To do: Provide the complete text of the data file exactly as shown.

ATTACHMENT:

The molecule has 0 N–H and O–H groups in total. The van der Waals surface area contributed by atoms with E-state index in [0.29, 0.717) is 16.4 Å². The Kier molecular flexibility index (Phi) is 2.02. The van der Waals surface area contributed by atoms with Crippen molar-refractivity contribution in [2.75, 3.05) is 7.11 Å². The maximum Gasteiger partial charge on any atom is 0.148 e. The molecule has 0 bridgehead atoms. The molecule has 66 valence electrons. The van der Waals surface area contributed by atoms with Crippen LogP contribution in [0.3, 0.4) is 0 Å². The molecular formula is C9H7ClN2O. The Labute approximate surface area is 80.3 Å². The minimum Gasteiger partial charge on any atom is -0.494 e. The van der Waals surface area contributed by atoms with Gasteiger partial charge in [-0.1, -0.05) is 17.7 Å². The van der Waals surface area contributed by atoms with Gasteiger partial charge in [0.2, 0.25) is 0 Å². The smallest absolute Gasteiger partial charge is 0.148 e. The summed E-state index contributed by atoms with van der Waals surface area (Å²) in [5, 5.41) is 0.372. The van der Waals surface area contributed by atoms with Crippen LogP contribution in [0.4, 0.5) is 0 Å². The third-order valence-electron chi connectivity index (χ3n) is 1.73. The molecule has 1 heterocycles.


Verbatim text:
The molecule has 0 N–H and O–H groups in total. The van der Waals surface area contributed by atoms with E-state index in [0.29, 0.717) is 16.4 Å². The Kier molecular flexibility index (Phi) is 2.02. The van der Waals surface area contributed by atoms with Crippen molar-refractivity contribution in [2.75, 3.05) is 7.11 Å². The maximum Gasteiger partial charge on any atom is 0.148 e. The molecule has 0 bridgehead atoms. The molecule has 66 valence electrons. The van der Waals surface area contributed by atoms with Crippen LogP contribution in [0.3, 0.4) is 0 Å². The molecular formula is C9H7ClN2O. The Labute approximate surface area is 80.3 Å². The minimum Gasteiger partial charge on any atom is -0.494 e. The van der Waals surface area contributed by atoms with Gasteiger partial charge in [-0.1, -0.05) is 17.7 Å². The van der Waals surface area contributed by atoms with Gasteiger partial charge in [0.2, 0.25) is 0 Å². The smallest absolute Gasteiger partial charge is 0.148 e. The summed E-state index contributed by atoms with van der Waals surface area (Å²) in [5, 5.41) is 0.372. The van der Waals surface area contributed by atoms with Crippen LogP contribution in [0.4, 0.5) is 0 Å². The third-order valence-electron chi connectivity index (χ3n) is 1.73. The molecule has 1 heterocycles.